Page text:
Preliminary field tests from a NAEP project on the literacy and historical knowledge of American 17-year-olds, for example, reported that two-thirds did not know the Civil War occurred between 1850 and 1900; three-quarters did not know what "reconstruction'' meant; and half could not identify either Joseph Stalin or Winston Churchill.
Mr. Hirsch blames primarily a philosophy of education that he says has eschewed facts in favor of more generic skills development.
"[E]ven now,'' he notes, "the goal of teaching shared information is under attack by the latest version of educational formalism, the 'critical thinking' movement.''
Pushing students to engage in higher-order thinking skills is fine, he asserts, but not at the expense of denigrating factual knowledge.
"The polarization of educationists into facts-people versus skills-people has no basis in reason,'' he writes. "Facts and skills are inseparable.''
In particular, he advocates that vast amounts of cultural information be systematically imparted to youngsters in the early grades. If students still lack important elements of the knowledge base by grade 10, he notes, "they will rarely be able to make up the loss.''
According to Mr. Hirsch, the mere existence of his list "will help people perceive that our previous reluctance to identify core information has seriously hindered the effective teaching of literacy.''
"It's not the list that is dangerous to serious education,'' he asserts, "its explicitness is dangerous to the inadequate, skills-oriented educational principles of the recent past.''
To support his views on the ties between literacy and content knowledge, the University of Virginia professor points to recent research in the fields of reading and psychology.
According to this work, vast stores of vocabulary, word associations, and skills enable competent readers to rapidly process new information and place it in pre-existing frameworks or "schemata'' for understanding the world.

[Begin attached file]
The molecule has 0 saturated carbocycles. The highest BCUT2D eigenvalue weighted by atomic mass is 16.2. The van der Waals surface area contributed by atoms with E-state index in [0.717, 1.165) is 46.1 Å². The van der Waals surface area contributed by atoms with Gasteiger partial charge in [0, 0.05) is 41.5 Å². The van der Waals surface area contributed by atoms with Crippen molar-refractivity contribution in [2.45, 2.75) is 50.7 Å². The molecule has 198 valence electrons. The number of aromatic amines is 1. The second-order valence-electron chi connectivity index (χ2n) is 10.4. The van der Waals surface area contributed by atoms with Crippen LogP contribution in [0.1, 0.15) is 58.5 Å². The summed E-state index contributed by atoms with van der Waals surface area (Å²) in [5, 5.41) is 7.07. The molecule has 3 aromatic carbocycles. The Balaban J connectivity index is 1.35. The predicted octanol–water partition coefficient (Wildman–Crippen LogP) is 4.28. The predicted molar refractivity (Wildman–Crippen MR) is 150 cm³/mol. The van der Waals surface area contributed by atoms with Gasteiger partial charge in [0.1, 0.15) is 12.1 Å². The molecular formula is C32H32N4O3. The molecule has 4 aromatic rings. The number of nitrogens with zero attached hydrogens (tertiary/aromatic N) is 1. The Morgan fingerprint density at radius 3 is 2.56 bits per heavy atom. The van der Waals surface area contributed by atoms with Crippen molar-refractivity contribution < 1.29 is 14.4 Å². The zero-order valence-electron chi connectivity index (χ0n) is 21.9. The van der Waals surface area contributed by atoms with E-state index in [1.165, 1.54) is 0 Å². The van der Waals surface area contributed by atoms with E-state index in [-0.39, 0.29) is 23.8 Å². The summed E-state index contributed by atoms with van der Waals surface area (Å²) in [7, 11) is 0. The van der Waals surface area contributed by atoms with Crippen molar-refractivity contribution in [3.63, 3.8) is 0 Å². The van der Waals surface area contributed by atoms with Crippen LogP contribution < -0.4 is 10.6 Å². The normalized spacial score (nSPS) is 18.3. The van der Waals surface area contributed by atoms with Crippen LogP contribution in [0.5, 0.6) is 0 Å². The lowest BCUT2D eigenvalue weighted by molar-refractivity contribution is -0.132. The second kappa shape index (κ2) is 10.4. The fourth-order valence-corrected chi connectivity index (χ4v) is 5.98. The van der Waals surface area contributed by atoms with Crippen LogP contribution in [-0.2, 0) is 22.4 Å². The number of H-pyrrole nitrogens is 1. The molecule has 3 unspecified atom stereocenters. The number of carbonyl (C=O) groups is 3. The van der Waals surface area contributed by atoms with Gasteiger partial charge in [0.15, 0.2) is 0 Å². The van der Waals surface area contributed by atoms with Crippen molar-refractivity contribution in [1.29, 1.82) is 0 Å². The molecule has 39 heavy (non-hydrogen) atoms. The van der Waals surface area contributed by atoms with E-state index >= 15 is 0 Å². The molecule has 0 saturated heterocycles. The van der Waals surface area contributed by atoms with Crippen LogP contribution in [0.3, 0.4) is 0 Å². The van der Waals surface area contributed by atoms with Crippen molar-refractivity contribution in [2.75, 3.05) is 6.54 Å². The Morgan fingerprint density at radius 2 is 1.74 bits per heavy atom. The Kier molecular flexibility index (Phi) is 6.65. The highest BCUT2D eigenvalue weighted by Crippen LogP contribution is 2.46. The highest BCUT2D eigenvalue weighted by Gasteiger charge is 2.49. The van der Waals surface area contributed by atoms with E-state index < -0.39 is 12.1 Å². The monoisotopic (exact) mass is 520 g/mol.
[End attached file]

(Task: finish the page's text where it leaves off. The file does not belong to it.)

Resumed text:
Lacking such knowledge, poor readers experience "cognitive overload,'' Mr. Hirsch states. They are forced to process so much new material at one time that it quickly overburdens their short-term memories, making their reading "slow, arduous, and ineffective.''
Estimates that a chess master can recognize about 50,000 different patterns of pieces on a chess board probably apply equally well to cultural literacy, according to Mr. Hirsch. "Interestingly,'' he writes, "that is the approximate number of words and idioms in the vocabulary of a literate person.''
"There are, of course, many more than 50,000 items stored in the full text of long-term memory,'' he adds. "A basic vocabulary of 50,000 schemata serves merely as a quickly accessible index to a much larger volume of knowledge.''
Mr. Hirsch's arguments are particularly timely, given the current educational climate.
Secretary Bennett has consistently advocated that schools return to a more traditional curriculum that emphasizes the great texts and traditions of Western Civilization.
According to the Secretary, today's students do share a common core of knowledge, but it is composed of popular culture, such as the names of television and rock stars, rather than literate culture.
In the last few years, several states--including California and Texas--have approved comprehensive statewide curriculum frameworks to clarify what students should be learning in particular courses.
In addition, a blue-ribbon panel appointed by Mr. Bennett last month recommended that the National Assessment of Educational Progress provide state-by-state as well as national data on how students perform in core subject areas.
That proposal would require broader consensus among states than currently exists about what the core knowledge base should be in grades K-12. When NAEP was first designed in the 1960's, the idea of state-by-state comparisons was explicitly rejected for fear that it would lead to a national curriculum.
Writes Mr. Hirsch: "The counterreform of the 1980's seems bent upon a return to a more traditional curriculum. This welcome course correction demonstrates the underlying good sense of the American people, who have launched a grassroots movement to advance that reform.''
But according to Mr. Hirsch, a national core curriculum--as traditionally envisioned--is "neither desirable nor feasible.''
What is needed, he contends, is a two-part curriculum that is "traditional in content but diverse in its emphases, that is pluralistic in its materials and modes of teaching but nonetheless provides our children with a common core of cultural information.''